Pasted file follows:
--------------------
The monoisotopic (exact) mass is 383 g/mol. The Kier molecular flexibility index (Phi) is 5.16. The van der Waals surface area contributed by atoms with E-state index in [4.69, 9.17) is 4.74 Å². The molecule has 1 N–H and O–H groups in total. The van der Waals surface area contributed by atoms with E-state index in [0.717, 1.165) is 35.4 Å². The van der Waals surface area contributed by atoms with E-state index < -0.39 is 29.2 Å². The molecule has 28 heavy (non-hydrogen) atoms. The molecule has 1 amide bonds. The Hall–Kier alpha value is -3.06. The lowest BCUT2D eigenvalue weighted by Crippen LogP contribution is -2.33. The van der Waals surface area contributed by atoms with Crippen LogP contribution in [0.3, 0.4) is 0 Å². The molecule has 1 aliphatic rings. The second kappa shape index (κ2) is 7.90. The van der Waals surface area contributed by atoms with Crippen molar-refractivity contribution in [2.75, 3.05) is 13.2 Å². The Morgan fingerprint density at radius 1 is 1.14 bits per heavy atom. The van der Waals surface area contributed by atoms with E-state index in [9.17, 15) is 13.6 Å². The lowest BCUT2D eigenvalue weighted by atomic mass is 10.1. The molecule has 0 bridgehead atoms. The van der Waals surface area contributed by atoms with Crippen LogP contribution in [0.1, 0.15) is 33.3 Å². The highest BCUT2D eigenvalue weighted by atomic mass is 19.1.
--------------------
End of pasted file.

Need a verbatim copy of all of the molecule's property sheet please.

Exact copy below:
The monoisotopic (exact) mass is 383 g/mol. The Kier molecular flexibility index (Phi) is 5.16. The van der Waals surface area contributed by atoms with E-state index in [4.69, 9.17) is 4.74 Å². The molecule has 1 N–H and O–H groups in total. The van der Waals surface area contributed by atoms with E-state index in [0.717, 1.165) is 35.4 Å². The van der Waals surface area contributed by atoms with E-state index < -0.39 is 29.2 Å². The molecule has 28 heavy (non-hydrogen) atoms. The molecule has 1 amide bonds. The Hall–Kier alpha value is -3.06. The lowest BCUT2D eigenvalue weighted by Crippen LogP contribution is -2.33. The van der Waals surface area contributed by atoms with Crippen LogP contribution in [0.3, 0.4) is 0 Å². The molecule has 1 aliphatic rings. The second kappa shape index (κ2) is 7.90. The van der Waals surface area contributed by atoms with Crippen molar-refractivity contribution in [2.75, 3.05) is 13.2 Å². The Morgan fingerprint density at radius 1 is 1.14 bits per heavy atom. The van der Waals surface area contributed by atoms with E-state index in [9.17, 15) is 13.6 Å². The lowest BCUT2D eigenvalue weighted by atomic mass is 10.1. The molecule has 0 bridgehead atoms. The van der Waals surface area contributed by atoms with Crippen LogP contribution in [0.1, 0.15) is 33.3 Å². The highest BCUT2D eigenvalue weighted by atomic mass is 19.1.